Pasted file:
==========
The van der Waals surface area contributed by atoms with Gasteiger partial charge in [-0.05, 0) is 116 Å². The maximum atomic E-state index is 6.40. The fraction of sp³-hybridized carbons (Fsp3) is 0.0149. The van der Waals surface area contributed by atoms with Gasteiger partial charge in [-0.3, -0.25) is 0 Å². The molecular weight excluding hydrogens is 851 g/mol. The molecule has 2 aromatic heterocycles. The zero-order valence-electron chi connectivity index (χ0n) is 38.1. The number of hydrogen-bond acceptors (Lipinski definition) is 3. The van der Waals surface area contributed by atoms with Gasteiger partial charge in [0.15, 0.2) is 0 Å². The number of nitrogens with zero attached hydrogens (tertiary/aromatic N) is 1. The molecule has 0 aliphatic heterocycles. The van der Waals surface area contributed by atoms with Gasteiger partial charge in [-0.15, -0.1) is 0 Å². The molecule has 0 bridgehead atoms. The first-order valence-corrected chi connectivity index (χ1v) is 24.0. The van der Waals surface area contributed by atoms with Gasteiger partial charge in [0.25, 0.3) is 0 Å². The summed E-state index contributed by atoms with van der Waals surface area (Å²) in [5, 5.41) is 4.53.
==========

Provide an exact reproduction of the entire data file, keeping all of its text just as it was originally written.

The van der Waals surface area contributed by atoms with Gasteiger partial charge in [-0.05, 0) is 116 Å². The maximum atomic E-state index is 6.40. The fraction of sp³-hybridized carbons (Fsp3) is 0.0149. The van der Waals surface area contributed by atoms with Gasteiger partial charge in [-0.3, -0.25) is 0 Å². The molecular weight excluding hydrogens is 851 g/mol. The molecule has 2 aromatic heterocycles. The zero-order valence-electron chi connectivity index (χ0n) is 38.1. The number of hydrogen-bond acceptors (Lipinski definition) is 3. The van der Waals surface area contributed by atoms with Gasteiger partial charge in [0.15, 0.2) is 0 Å². The number of nitrogens with zero attached hydrogens (tertiary/aromatic N) is 1. The molecule has 0 aliphatic heterocycles. The van der Waals surface area contributed by atoms with Gasteiger partial charge in [-0.15, -0.1) is 0 Å². The molecule has 0 bridgehead atoms. The first-order valence-corrected chi connectivity index (χ1v) is 24.0. The van der Waals surface area contributed by atoms with Gasteiger partial charge in [0.25, 0.3) is 0 Å². The summed E-state index contributed by atoms with van der Waals surface area (Å²) in [5, 5.41) is 4.53.